Take the 2-minute tour ×
Stack Overflow is a question and answer site for professional and enthusiast programmers. It's 100% free, no registration required.

I have this lambda:

echo_word = lambda do |words|
  puts words
  many_words = /\w\s(.+)/
    2.times do
      sleep 1
      match = many_words.match(words)
      puts match[1] if match
  sleep 1

I want to pass it to each as a block, and many more each blocks in the future.

def is_there_an_echo_in_here *args
  args.each &echo_word # throws a name error

is_there_an_echo_in_here 'hello out there', 'fun times'

But when I run my_funky_lambda.rb with this lambda method, I get a NameError. I'm not sure what's up with the scope of this lambda, but I can't seem to access it from is_there_an_echo_in_here.

echo_word is properly scoped and used if I make it the constant ECHO_WORD and use it like that, but there has to be a more straightforward solution.

In this scenario, what's the best way to access the echo_word lamba from inside is_there_an_echo_in_here, e.g. wrapping it in a module, accessing global scope, something else?

share|improve this question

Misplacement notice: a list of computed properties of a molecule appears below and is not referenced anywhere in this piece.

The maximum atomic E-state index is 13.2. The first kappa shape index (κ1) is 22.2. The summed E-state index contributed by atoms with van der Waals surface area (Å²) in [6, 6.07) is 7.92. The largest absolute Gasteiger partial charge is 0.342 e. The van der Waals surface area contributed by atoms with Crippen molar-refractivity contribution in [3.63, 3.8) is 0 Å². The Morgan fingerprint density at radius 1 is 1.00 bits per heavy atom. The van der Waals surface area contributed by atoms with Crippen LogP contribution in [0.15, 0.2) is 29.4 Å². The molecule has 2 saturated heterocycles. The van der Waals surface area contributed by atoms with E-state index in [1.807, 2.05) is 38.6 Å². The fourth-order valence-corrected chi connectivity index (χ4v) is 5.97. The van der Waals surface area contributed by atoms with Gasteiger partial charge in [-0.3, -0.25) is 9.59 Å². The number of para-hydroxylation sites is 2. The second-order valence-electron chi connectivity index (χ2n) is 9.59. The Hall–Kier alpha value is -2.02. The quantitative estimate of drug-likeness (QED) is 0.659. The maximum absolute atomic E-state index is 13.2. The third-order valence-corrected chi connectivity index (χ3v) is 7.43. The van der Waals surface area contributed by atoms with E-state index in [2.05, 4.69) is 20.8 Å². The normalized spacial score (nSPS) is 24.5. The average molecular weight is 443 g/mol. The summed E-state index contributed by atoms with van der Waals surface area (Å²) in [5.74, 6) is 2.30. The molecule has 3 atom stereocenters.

Create a minimal test-case, in one code block. Then you should see the issue. It has to do with the scope (or lack of) for echo_word. Nothing about lambdas. Might as well be x = 2; .. def y; do puts x end to show this issue. –  user166390 Mar 20 '13 at 21:29
lol fair point. Looks like I've spent too much time in node land and confused this with: var a = 1; var b = function() { console.log(a); }; b() –  Hugo Mar 20 '13 at 21:36

1 Answer 1

up vote 5 down vote accepted

In Ruby, regular methods aren't closures. It's for this reason you can't call echo_word inside is_there_an_echo_in_here.

Blocks are closures, however. In Ruby 2+, you could do this:

define_method(:is_there_an_echo_in_here) do |*args|
  args.each &echo_word

Another way would be to pass echo_word as an argument:

def is_there_an_echo_in_here *args, block
  args.each &block

is_there_an_echo_in_here 'hello out there', 'fun times', echo_word
share|improve this answer

Your Answer


By posting your answer, you agree to the privacy policy and terms of service.

Not the answer you're looking for? Browse other questions tagged or ask your own question.